I've been searching for responses from the tax software companies named in the class action lawsuit filed against Free File Alliance corporate partners (more on the legal action in this earlier blog post).
Not surprisingly, there's nothing official on any of the major company Web sites. It's a cliche, but I'm sure the truth, that the companies' lawyers are all poring over the documents and have mostly muzzled spokespeople.
However, I did find a few reply reports and, in the interest of fairness, wanted to share them.
Tim Hugo, executive director of the Free File Alliance (this link takes you to the Alliance's Web site, not the IRS filing portal), said the suit was "totally without merit."
"This suit is so riddled with inaccuracies, you would think it was written by a first-year law student," Hugo told the Kansas City Star.
The Star is the hometown newspaper of defendant H&R Block, but the company wasn't talking even to the local guys. The paper reported that -- wait for it -- a company spokesperson said Block had not reviewed the lawsuit yet and declined to comment.
I'm sure lawyers for Intuit, maker of tax software leader TurboTax, also haven't fully dissected the suit, but that company did have a few words about the situation anyway. Intuit spokesperson Julie Miller used virtually the same phrase as did the Alliance in describing the lawsuit: "wholly without merit."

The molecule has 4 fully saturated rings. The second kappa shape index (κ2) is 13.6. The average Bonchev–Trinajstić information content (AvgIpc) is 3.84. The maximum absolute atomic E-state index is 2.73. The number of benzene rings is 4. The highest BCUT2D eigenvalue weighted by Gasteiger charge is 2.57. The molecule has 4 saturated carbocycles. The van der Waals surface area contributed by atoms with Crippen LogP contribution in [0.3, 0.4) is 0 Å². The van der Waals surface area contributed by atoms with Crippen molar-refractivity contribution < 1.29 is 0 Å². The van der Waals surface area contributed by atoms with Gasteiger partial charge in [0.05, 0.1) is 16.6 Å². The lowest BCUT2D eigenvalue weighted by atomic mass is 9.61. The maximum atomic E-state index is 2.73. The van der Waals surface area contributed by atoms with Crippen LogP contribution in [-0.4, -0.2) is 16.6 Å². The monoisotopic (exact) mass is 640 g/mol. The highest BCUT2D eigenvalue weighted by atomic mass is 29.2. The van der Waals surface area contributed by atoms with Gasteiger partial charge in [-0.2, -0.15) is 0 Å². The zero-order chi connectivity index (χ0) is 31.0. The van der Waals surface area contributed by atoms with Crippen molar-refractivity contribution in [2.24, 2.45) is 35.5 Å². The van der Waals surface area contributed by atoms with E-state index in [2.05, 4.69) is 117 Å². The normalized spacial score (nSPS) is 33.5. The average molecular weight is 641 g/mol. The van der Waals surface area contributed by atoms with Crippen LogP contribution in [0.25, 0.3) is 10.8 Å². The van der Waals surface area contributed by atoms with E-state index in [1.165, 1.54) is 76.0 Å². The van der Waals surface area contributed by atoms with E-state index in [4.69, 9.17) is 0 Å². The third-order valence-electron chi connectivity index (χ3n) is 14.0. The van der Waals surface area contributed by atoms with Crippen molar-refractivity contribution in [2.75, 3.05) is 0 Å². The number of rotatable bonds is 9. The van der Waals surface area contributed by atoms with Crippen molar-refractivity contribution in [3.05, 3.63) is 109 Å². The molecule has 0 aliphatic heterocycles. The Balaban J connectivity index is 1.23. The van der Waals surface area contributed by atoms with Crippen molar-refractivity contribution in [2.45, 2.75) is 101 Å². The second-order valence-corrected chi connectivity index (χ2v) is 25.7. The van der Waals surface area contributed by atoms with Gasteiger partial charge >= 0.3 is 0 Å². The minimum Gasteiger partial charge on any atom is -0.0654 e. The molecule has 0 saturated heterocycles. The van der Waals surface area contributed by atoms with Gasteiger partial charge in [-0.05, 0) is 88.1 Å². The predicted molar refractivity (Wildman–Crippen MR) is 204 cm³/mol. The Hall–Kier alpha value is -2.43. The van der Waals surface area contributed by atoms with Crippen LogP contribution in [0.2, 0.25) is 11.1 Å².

"The IRS Free File program is a pro-consumer, public service program where the government and the software industry work together to make free federal online tax preparation and e-filing services available to 95 million eligible U.S. taxpayers of low to moderate income," Miller said in a statement e-mailed to WebCPA. "There are no fees for federal tax preparation and e-filing services through the Free File program, nor is marketing or cross-selling of other things permitted."
Since the legal wheels roll so slowly, nothing at all will happen before the 2008 e-filing season kicks off in about two months. And the IRS has already posted word about the coming Free File option.
Free File still on schedule: According to the agency's Free File Web page, taxpayers who earn $54,000 or less in 2007 will be eligible to use the filing option beginning in mid-January.
Congress has kicked around an e-filing tax credit in previous sessions. The basic idea would be a nominal credit of $15 to $20 for all taxpayers who must pay to file electronically to cover that cost.
Since lawmakers and the IRS are so intent on making the service as electronic as possible (see this previous post for a preview of IRS ideas in this regard), maybe it's time to revive that idea.
It should stifle cost complaints and hold us over until we get a direct, free file for all option from the IRS.